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Delta’s atrocious operational performance this past weekend ruined a lot of family plans. But, one of those families walked away with $11,000 in compensation — not including the refund of their original flights — for their troubles. The story of Laura Begley Bloom’s lucrative non-trip has been shared far and wide online over the past few days. The Points Guy caught up with her to get her tips for other travelers stuck in the same situation.

1. First, know your rights. Before getting yourself into a potentially problematic situation, know your rights. In the US, you’re entitled to some compensation for volunteering, and the maximum required by law is going to be no more than $1,350 (or 400% of your one-way ticket, whichever is less) for an involuntary boarding — so don’t expect to get offered more than that. That said, airlines might be willing to go higher now after this United situation turned out so poorly for the airline.

The laws are different in the European Union. While these laws are more customer-friendly when it comes to delays, the laws make no differentiation between a three-hour delay and being denied boarding. Compensation for either is on a sliding scale from €250-€600 ($266-638) based on the distance of the flight.

2. Do your research. Figure out if the flight you’re on is sold out. As seat maps can be notoriously unreliable, The Points Guy recommends using a tool such as ExpertFlyer to see exactly how many seats are still available for sale. “Y0” will indicate that there are no economy-class seats available for sale, and you have the potential for an overbooked flight.

3. Don’t check bags. Although Laura’s family did quite well from the Delta situation, there was one issue they had: her checked bag ended up traveling on the first flight even though she wasn’t on board. And, she still hasn’t gotten her bags back yet. If you’re considering checking your bag but might volunteer, you’ll likely want to try to carry it on.

If you check a bag, it might make it to your destination even if you never do.
If you check a bag, it might make it to your destination even if you never do.

4. Ask the gate agent when you arrive at the gate if there’s an oversell situation. Mention that you might be willing to volunteer if there’s a good offer. But…

5. Don’t hand over your boarding pass until the oversell is finalized. Sometimes there are potential oversells that don’t end up happening. By handing over your boarding pass, you’re giving up your claim to that particular seat. The airline might not need volunteers after all, and you’ll likely not get that seat back.

6. Don’t get too greedy. While Laura’s family was able to make out like bandits, this isn’t going to be the normal situation. If you’re interested in cashing in on an oversell, don’t wait too long to volunteer or you’ll miss out on the opportunity.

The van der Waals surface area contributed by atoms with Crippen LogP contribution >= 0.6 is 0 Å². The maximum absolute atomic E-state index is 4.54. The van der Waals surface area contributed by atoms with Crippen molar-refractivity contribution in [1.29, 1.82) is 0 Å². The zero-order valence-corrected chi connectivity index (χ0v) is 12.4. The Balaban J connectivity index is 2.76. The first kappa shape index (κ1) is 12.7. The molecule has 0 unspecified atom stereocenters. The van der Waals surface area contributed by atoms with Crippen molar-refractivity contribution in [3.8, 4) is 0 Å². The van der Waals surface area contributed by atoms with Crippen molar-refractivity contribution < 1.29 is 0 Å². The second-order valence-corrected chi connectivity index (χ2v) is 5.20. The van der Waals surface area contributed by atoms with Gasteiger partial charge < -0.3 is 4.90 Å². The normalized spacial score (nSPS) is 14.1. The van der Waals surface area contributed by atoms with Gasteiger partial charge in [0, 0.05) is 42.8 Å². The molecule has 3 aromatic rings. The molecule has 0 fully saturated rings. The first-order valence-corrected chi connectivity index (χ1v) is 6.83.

7. Don’t be afraid to ask for special treatment, like an upgrade on the next flight, meal vouchers, a mileage bonus — or re-routing a longer way to get more miles through your flights — or a couple of lounge passes to make the wait easier.

A Warning Story

Personally, I learned the hard way how not to handle overbooked flights. I had some flexibility on which United flight I could take from Houston (IAH) to Newark (EWR) before an overseas flight in November. When I heard the request for volunteers before boarding, I thought I’d make the gate agent’s day easier by volunteering at the first $200 offer.

After confirming I would have a seat on the next flight and a $200 voucher, I handed over my boarding pass. I was quickly unseated from my Economy Plus window seat — but the gate agent refused to hand over a boarding pass for the next flight or my $200 voucher. Once the flight was ready to close, the agent printed a boarding pass for me… but it wasn’t for the next flight. She had found a middle seat in the back of this flight and had put me there. My protests about our agreement fell on deaf ears; it was either this flight or no flight.

Not only was my Economy Plus window seat replaced with a standard-legroom middle seat, but — to add insult to injury — I was asked to check my carry-on bag.

So much for my extra-legroom seat.
So much for my extra-legroom seat.

Laura’s Take

I checked in with Laura to see what I did wrong. Here’s her take:

Your story underscores a number of things that travelers need to know about getting bumped. Whenever you volunteer your seat, you give up a lot. The airline has to get you on another confirmed flight to your destination. But they don’t need to give you the same class of service or even a direct flight, for that matter. The airline can also break up groups traveling together.

And they can do exactly what happened to you. You can get assurances from the gate crew that they will “re-accommodate” you in a positive manner, but you’re relying on their good word. I met several people who took compensation for getting bumped last week, then ended up having problems getting to their destination.

I also would have held out for more money. Although $200 is nothing to sneeze at, was it enough to compensate for the aggravation you went through? And what if your next flight was delayed or even cancelled? You could have been out a whole lot more.

Very true, Laura. I’ll be a lot more savvy about it next time. Instead of handing over my boarding pass, I’ll just mention to the gate agents that I’m interested in volunteering — but wait until the oversell is finalized before giving up my prime seat.

Featured photo by izusek/Getty Images

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